This seems like a nice high end gaming pc id remove the extra storage tho 2TB + 500GB SSD works for me, liked how the fans work ( u explained in a comment) but why do you use i5 instead of i7? Its just 100~$ change for a much better cpu. Can i go for that with this build (price wouldnt change when i remove extra storage. Also wouldnt it be better to have a bigger case just asking ? im not that experienced in building systems. And last but not least, are you happy with the soundblaster? Is it worth the money?

  • 48 months ago
  • 3 points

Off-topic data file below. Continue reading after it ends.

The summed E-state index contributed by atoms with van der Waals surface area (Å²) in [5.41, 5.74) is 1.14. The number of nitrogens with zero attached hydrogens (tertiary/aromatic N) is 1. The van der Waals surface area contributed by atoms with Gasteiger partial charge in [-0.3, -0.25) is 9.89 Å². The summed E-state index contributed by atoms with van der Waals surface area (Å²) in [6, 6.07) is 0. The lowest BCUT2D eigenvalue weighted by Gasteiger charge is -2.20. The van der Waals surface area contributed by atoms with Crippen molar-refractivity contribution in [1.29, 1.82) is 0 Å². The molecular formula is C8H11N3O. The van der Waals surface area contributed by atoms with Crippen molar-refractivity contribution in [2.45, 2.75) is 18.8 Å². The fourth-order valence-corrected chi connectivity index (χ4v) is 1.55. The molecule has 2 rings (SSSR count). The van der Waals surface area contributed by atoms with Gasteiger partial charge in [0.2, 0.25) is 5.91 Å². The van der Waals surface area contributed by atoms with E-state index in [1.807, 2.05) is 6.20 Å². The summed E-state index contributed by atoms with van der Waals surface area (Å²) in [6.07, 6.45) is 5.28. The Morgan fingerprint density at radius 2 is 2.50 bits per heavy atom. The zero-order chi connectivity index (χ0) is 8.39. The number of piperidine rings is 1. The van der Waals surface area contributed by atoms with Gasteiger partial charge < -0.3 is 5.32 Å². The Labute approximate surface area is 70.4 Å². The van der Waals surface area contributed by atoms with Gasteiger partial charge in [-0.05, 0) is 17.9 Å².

The performance difference between an i7 and an i5 is really only about 10% and is even less in the real world when it comes to gaming. The extra $100 for a couple fps simply isn't worth the cost in my mind. This difference is true even with the skylake processors. In reality, an i5 is simply an i7 with a lower clockspeed and with hyperthreading disabled. That's it. People buy the i7 processors for extreme overclocking and bragging rights really. Not many applications take advantage of hyperthreading, and even when they do, its benefit is pretty marginal. if you're really doing things that require more than 4 cores, going with a 5820 or better is a much better option. If all you're planning on doing is gaming, an i5 is more than enough. Overclocking processors is pretty much outmoded in our day because the processors are fast enough at stock speeds and games don't benefit too much from processor speed anyway (to a point). The smaller case is really nice for portability but you do trade expandability and ease of working to get that portability. I have owned both full towers and mid towers and I can tell you, I would still pick this over them. You only build it once, and after that, you really won't do much work to it so that extra space that was nice to have for building becomes a giant inconvenience in terms of how much space the case takes and what a pain it is to move around. I've also found that I never even come close to utilizing all the space within larger cases. They're awesome for multi-GPU setups and watercooling, but more often than not you're better off going with a single GPU that's more powerful anyway because it's more cost effective. In the end, it's really all about preference and what you intend to use the machine to do. I don't take mine a ton of places, but when I do, its small size sure makes it easy and it takes up substantially less space in my room to the point where I can finally put it on my desk rather than on the floor. Lastly, the soundblaster. I have always had sound cards because when I first started building a little over 10 years ago, onboard audio was complete garbage. It's come a long way since then and many of my friends have abandoned sound cards in favor of on-board audio. Again, this comes down to preference. As much as Creative pisses me off with pretty much all of their software and drivers being either broken or outdated, I still love the options I get with their audio devices and the level of control I have to customize my experience. Some motherboards even come with soundblaster chips built into them rather than Realtek (I know some MSI boards do because my last one did). Honestly, I would try out the on-board audio first and see how you like it, then get a sound card if it doesn't cut it. If you're on a budget, I'd definitely pass on the sound card until you have some extra cash to buy one. The nice thing about them is that you can hang on to them for quite a while so you don't have to buy another one.